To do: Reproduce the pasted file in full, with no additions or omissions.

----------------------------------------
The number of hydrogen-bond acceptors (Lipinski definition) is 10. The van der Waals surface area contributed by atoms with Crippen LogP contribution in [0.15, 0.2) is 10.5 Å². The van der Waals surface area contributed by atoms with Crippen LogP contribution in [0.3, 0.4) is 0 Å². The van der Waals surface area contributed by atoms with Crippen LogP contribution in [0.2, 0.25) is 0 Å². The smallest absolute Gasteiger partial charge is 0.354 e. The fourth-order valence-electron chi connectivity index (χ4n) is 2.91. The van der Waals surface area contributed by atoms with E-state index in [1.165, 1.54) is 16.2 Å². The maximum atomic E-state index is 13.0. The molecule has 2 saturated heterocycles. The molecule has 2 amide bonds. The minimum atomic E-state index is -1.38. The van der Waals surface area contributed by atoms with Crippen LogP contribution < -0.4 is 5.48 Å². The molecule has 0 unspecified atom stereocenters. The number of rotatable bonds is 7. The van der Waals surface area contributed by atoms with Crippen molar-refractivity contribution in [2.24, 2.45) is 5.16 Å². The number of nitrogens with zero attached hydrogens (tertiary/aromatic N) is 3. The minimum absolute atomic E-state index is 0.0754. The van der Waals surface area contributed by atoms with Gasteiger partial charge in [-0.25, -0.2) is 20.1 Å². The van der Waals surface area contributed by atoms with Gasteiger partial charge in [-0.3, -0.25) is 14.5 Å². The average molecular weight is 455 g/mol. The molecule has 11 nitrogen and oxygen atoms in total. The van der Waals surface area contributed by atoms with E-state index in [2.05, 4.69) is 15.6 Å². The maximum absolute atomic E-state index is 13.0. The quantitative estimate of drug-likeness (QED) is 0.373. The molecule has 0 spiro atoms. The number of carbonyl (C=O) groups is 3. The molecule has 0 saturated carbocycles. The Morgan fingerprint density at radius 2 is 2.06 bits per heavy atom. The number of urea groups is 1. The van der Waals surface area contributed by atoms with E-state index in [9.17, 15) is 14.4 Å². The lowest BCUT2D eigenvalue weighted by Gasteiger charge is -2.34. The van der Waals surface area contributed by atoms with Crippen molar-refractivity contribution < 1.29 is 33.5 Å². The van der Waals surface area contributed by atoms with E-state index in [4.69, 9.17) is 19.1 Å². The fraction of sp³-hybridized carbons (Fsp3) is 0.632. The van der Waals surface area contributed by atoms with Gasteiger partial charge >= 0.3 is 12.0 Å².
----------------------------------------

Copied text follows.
The number of hydrogen-bond acceptors (Lipinski definition) is 10. The van der Waals surface area contributed by atoms with Crippen LogP contribution in [0.15, 0.2) is 10.5 Å². The van der Waals surface area contributed by atoms with Crippen LogP contribution in [0.3, 0.4) is 0 Å². The van der Waals surface area contributed by atoms with Crippen LogP contribution in [0.2, 0.25) is 0 Å². The smallest absolute Gasteiger partial charge is 0.354 e. The fourth-order valence-electron chi connectivity index (χ4n) is 2.91. The van der Waals surface area contributed by atoms with E-state index in [1.165, 1.54) is 16.2 Å². The maximum atomic E-state index is 13.0. The molecule has 2 saturated heterocycles. The molecule has 2 amide bonds. The minimum atomic E-state index is -1.38. The van der Waals surface area contributed by atoms with Crippen LogP contribution < -0.4 is 5.48 Å². The molecule has 0 unspecified atom stereocenters. The number of rotatable bonds is 7. The van der Waals surface area contributed by atoms with Crippen molar-refractivity contribution in [2.24, 2.45) is 5.16 Å². The number of nitrogens with zero attached hydrogens (tertiary/aromatic N) is 3. The minimum absolute atomic E-state index is 0.0754. The van der Waals surface area contributed by atoms with Gasteiger partial charge in [-0.25, -0.2) is 20.1 Å². The van der Waals surface area contributed by atoms with Gasteiger partial charge in [-0.3, -0.25) is 14.5 Å². The average molecular weight is 455 g/mol. The molecule has 11 nitrogen and oxygen atoms in total. The van der Waals surface area contributed by atoms with E-state index in [2.05, 4.69) is 15.6 Å². The maximum absolute atomic E-state index is 13.0. The quantitative estimate of drug-likeness (QED) is 0.373. The molecule has 0 spiro atoms. The number of carbonyl (C=O) groups is 3. The molecule has 0 saturated carbocycles. The Morgan fingerprint density at radius 2 is 2.06 bits per heavy atom. The number of urea groups is 1. The van der Waals surface area contributed by atoms with E-state index in [9.17, 15) is 14.4 Å². The lowest BCUT2D eigenvalue weighted by Gasteiger charge is -2.34. The van der Waals surface area contributed by atoms with Crippen molar-refractivity contribution < 1.29 is 33.5 Å². The van der Waals surface area contributed by atoms with E-state index in [4.69, 9.17) is 19.1 Å². The fraction of sp³-hybridized carbons (Fsp3) is 0.632. The van der Waals surface area contributed by atoms with Gasteiger partial charge >= 0.3 is 12.0 Å².